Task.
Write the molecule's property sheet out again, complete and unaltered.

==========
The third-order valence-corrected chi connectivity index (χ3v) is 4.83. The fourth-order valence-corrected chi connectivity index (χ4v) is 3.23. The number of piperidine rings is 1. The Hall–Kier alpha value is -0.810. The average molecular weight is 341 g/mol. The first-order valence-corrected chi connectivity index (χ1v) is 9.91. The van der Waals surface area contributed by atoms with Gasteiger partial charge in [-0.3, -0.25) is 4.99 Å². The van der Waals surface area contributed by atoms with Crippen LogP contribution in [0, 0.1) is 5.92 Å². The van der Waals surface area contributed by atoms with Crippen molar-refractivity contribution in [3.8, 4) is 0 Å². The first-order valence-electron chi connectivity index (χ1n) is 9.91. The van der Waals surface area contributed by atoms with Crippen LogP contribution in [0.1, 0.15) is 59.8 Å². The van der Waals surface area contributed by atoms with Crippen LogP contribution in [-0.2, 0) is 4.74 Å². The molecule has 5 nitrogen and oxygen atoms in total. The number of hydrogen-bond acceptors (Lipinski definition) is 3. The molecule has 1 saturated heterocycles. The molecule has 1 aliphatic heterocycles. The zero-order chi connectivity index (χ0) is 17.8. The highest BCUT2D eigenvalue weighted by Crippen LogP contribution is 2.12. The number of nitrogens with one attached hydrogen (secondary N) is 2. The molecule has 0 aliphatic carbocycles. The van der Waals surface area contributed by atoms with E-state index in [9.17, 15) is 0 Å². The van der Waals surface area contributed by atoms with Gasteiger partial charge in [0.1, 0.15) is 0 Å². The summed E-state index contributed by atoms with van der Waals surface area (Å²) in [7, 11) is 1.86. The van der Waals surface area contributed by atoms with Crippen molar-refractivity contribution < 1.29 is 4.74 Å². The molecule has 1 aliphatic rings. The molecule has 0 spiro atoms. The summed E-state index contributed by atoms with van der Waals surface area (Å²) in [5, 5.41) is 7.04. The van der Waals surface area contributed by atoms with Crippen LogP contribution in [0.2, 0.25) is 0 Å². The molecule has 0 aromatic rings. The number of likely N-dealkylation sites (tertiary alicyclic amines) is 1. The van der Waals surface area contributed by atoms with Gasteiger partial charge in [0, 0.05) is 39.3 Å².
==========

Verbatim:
The third-order valence-corrected chi connectivity index (χ3v) is 4.83. The fourth-order valence-corrected chi connectivity index (χ4v) is 3.23. The number of piperidine rings is 1. The Hall–Kier alpha value is -0.810. The average molecular weight is 341 g/mol. The first-order valence-corrected chi connectivity index (χ1v) is 9.91. The van der Waals surface area contributed by atoms with Gasteiger partial charge in [-0.3, -0.25) is 4.99 Å². The van der Waals surface area contributed by atoms with Crippen LogP contribution in [0, 0.1) is 5.92 Å². The van der Waals surface area contributed by atoms with Crippen molar-refractivity contribution in [3.8, 4) is 0 Å². The first-order valence-electron chi connectivity index (χ1n) is 9.91. The van der Waals surface area contributed by atoms with Crippen LogP contribution in [0.1, 0.15) is 59.8 Å². The van der Waals surface area contributed by atoms with Crippen LogP contribution in [-0.2, 0) is 4.74 Å². The molecule has 5 nitrogen and oxygen atoms in total. The number of hydrogen-bond acceptors (Lipinski definition) is 3. The molecule has 1 saturated heterocycles. The molecule has 1 aliphatic heterocycles. The zero-order chi connectivity index (χ0) is 17.8. The highest BCUT2D eigenvalue weighted by Crippen LogP contribution is 2.12. The number of nitrogens with one attached hydrogen (secondary N) is 2. The molecule has 0 aliphatic carbocycles. The van der Waals surface area contributed by atoms with E-state index in [9.17, 15) is 0 Å². The van der Waals surface area contributed by atoms with Gasteiger partial charge in [0.1, 0.15) is 0 Å². The summed E-state index contributed by atoms with van der Waals surface area (Å²) in [7, 11) is 1.86. The van der Waals surface area contributed by atoms with Crippen molar-refractivity contribution < 1.29 is 4.74 Å². The molecule has 1 aliphatic rings. The molecule has 0 spiro atoms. The summed E-state index contributed by atoms with van der Waals surface area (Å²) in [5, 5.41) is 7.04. The van der Waals surface area contributed by atoms with Crippen LogP contribution in [0.2, 0.25) is 0 Å². The molecule has 0 aromatic rings. The number of likely N-dealkylation sites (tertiary alicyclic amines) is 1. The van der Waals surface area contributed by atoms with Gasteiger partial charge in [0, 0.05) is 39.3 Å².